Voice over work as something intuitive versus something learned is a concept i often ponder. As with any type of acting, there are so many elements to consider that it gets complicated. Since i can’t help you with the intuition, let’s focus on the skill, and how to vastly improve yours.
First there’s the script, which means you have to now be an English major among other things. Deeply understanding the meaning/message of the script is your first stop. When we talk in “real life” we of course know the message behind what we are saying. This gives way to us emphasizing the correct words in each sentence that really point to the meaning. It also gives way to understanding the way we feel about the message. All this happens automatically in real life, but when faced with a voiceover script we need to now indoctrinate ourselves to fully feel and sound like this is our message, our attitude, our words. It’s the only way it will sound authentic. A breakdown of your considerations therefore, when looking at any script at all, is your bullet point list of questions:
1- What is this about? (message/meaning)
2- How am i supposed to feel about it? (tone/attitude)
3- What are the keywords in every single sentence to support the meaning? What are the tools i can use to support the tone (inflection, volume, pacing, etc.)
Next to consider are the other details that all relate to – yup, how we talk in real life. We are almost always talking to just one other person all day long if we are conversing. Unless you are a teacher, or give TedTalks for a living, this is a fact. We rarely talk to very large groups of people. Therefore, number one on your list is to first check your volume. Are you “announcing?” I know! So fun right?! Stop it. When you hear someone that sounds like they are talking to a massive number of people, do you ever feel like that information is personally relevant to you? Nope. You don’t. But when it sounds like the person is talking the same way they do when they’re having a personal conversation you definitely do…so you lean in. You want your audience to lean in right? You absolutely want the produce or writer or director to lean in during the casting session! So unless the script calls for something high energy or very excited, try tapping in to that exact volume you use when you’re talking to one friend. And then lower it another decibel. There is your sweet spot for intimately connecting with your listener. While you’re at, actually visualize the friend in your head. Pick the one you like the most, feel the most comfortable with … because imagine if someone was taking to YOU in a voice that felt like they trusted you and really liked you? You’d eat it up. Basically, who do hang out in your sweatpants with? Talk to them. Um, for me that just might be everybody. Next, put yourselves in a room. Yes, not just a cloud bubble in your head. Where are you? A living room? The couch? Glass of wine? Or a slow walk on a sunny Sunday in the park? Believe your scene and you will stop performing scripts. You will just be TALKING. And that’s good.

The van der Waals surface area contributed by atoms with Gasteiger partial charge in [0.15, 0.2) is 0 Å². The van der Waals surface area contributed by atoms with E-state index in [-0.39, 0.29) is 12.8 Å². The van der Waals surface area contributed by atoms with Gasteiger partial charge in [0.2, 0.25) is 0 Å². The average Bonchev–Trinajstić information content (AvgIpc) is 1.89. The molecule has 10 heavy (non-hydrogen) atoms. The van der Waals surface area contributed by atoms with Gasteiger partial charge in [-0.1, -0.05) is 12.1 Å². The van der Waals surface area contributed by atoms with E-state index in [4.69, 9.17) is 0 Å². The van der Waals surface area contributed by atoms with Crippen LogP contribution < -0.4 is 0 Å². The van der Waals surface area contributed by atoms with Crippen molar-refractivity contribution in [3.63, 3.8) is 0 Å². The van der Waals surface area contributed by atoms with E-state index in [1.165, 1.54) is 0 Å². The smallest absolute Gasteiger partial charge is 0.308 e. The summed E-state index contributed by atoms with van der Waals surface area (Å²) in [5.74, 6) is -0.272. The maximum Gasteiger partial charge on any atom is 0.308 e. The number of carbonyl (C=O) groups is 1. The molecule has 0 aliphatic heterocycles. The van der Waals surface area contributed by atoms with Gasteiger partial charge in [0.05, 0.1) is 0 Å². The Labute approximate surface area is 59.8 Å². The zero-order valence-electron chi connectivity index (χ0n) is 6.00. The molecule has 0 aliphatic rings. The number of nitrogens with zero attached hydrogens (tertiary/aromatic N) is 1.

Know what else i would consider a voice-over skill? Taking it WAY less seriously. Here’s the truth: the number one mistake i hear voice actor beginners make is to try so hard at sounding so Good, Perfect, Blah Blah, etc. that they forget the one thing that makes us more likable than anything else, a smile. Think back to when you used to play video games as a kid (or think back to yesterday?). Remember that serious intensity on our faces? Trying to win, to do something challenging, to SHOOT THAT SHIP DOWN MOTHA F—A! Whoa, ok, ahem, i did like my video game dramas. Well, that is what we are unconsciously doing when we are reading a script. Trying to do it soooo gooood. And that backfires. We are concentrating too hard. We sound too serious. Let it go. Be a little sloppy. A little easy. Smile. Don’t make it sound like you’re giving a lesson in advanced physics.
Unless you’re that TedTalker. And even then, at least throw one joke in 😉